The trial court held that it was reasonable that a jury could find that the releases were obtained through a fraudulent misrepresentation about the purpose of the series. The Court of Appeal agreed – holding that the participants had met the required standard of ‘minimal merit’.
Misrepresentation is rarely raised as an issue by contributors to television content. This is normally because producers have ensured that they have provided them with accurate information about the programme and the nature of the contribution, in order to enable the individual to give informed consent. However, where there has been a misrepresentation, or where an individual has been put under pressure to consent, this may well enable contributors to argue that the release is invalid, and they can withdraw consent.
A photographer has brought a lawsuit against the model, actress, and author, Emily Ratajkowski, over a photo she shared on her Instagram story. Robert O’Neil sued Ratajkowski for copyright infringement after she shared a photo that he took of her. Ratajkowski contended that her use of the image constituted ‘fair use’, and that the photo did not have valid copyright protection. A private settlement was reached on 13 April, and Judge, Analisa Torres closed the case on that basis.
Both Ratajkowski and O’Neil had previously applied for summary judgment in September 2021 and what is known as a “split opinion” was handed down by the judge, who found that both motions were granted in part and denied in part. Ratajkowski argued, amongst other things, that in placing the words “mood forever” on the photograph, she had made ‘commentary and criticism’ of the ‘aggressive and harassing practice of paparazzi constantly following her’. The court concluded that there was a ‘genuine issue of material fact’ regarding whether Ratajkowski’s use of the work was transformative. Commenting that:
‘a reasonable observer could conclude the Instagram Photograph merely showcases Ratajkoswski’s clothes, location and post at that time – the same purpose, effectively, as the Photograph. On the other hand, it is possible a reasonable observer could also conclude that… the Instagram Photograph instead conveyed that Ratajkowski’s “mood forever” was her attempt to hide from the encouraging eyes of the paparazzi – a commentary on the Photograph.’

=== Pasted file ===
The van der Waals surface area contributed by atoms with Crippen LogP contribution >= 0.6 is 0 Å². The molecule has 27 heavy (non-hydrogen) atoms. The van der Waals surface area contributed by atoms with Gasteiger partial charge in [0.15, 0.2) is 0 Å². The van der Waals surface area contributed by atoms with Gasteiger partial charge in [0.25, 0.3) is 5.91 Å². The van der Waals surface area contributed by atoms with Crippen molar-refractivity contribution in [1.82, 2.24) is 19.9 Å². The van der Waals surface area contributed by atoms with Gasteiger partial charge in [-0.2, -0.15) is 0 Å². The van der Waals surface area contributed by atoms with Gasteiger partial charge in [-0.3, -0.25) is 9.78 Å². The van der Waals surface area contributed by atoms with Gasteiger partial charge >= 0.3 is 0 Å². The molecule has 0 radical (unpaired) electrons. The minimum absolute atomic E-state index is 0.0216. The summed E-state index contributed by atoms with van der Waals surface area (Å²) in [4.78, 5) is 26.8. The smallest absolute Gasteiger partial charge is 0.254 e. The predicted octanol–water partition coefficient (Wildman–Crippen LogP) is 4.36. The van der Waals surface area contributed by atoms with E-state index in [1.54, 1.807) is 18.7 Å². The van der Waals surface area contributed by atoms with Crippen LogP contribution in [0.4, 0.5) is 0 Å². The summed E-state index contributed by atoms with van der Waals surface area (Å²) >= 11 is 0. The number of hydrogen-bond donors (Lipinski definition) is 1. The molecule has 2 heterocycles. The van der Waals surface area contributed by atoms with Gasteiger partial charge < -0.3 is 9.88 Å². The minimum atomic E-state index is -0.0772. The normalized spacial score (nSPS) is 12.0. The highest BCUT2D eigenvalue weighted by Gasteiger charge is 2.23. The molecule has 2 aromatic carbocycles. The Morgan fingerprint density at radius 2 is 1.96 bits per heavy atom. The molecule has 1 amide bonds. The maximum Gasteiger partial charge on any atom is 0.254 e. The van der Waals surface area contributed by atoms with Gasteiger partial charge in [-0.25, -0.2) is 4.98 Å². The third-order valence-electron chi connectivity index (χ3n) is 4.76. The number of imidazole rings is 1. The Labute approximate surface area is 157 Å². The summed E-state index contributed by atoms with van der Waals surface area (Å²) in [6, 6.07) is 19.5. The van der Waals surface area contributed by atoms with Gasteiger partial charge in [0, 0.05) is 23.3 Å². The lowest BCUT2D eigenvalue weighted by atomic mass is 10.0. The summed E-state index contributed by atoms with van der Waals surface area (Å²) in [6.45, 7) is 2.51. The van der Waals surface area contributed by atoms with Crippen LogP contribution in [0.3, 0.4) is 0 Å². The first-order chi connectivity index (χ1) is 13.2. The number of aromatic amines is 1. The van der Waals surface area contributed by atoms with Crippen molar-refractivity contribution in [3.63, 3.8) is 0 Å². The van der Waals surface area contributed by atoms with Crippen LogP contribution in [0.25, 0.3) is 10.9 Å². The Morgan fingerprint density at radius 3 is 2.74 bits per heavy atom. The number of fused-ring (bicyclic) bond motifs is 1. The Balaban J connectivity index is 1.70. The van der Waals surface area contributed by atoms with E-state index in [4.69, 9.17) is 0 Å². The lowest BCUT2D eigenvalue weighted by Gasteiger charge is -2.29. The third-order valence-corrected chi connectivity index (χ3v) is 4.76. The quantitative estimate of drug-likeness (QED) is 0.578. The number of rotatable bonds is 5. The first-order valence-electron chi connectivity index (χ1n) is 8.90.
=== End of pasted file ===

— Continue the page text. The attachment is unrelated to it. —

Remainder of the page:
Traditionally, the courts have found paparazzi photographs to be ‘original’ due to creative choices made including the lighting, angle and focus of shots. In this case, in line with this this school of thought, the judge found that the photograph in question met the ‘extremely low’ standard for originality required for copyright protection. When considering the fair use defence, the court commented that Ratajkowski used ‘a greater portion of the photograph than was necessary for her purpose’, and that the photo was posted on an Instagram Story which was deleted after 24 hours, and it was therefore ‘much less…likely that someone might take the Photograph from the Instagram Account rather than licensing it from [O’Neil].’ This was the first time that the US courts considered the difference between posting on an Instagram Story, and the main Instagram feed.
Claims of this nature are not uncommon. O’Neil has previously brought actions against several celebrities for posting his photos on social media, including against Australian actor, Liam Hemsworth, and American supermodel, Gigi Hadid. Justin Bieber is facing a similar copyright infringement suit in which photographer, Josiah Kamau, alleges that Bieber posted Kamau’s photograph of himself and his wife, Hailey, crossing a road, to his Instagram account. Kamau has requested a jury trial. zoom-in will report on any developments.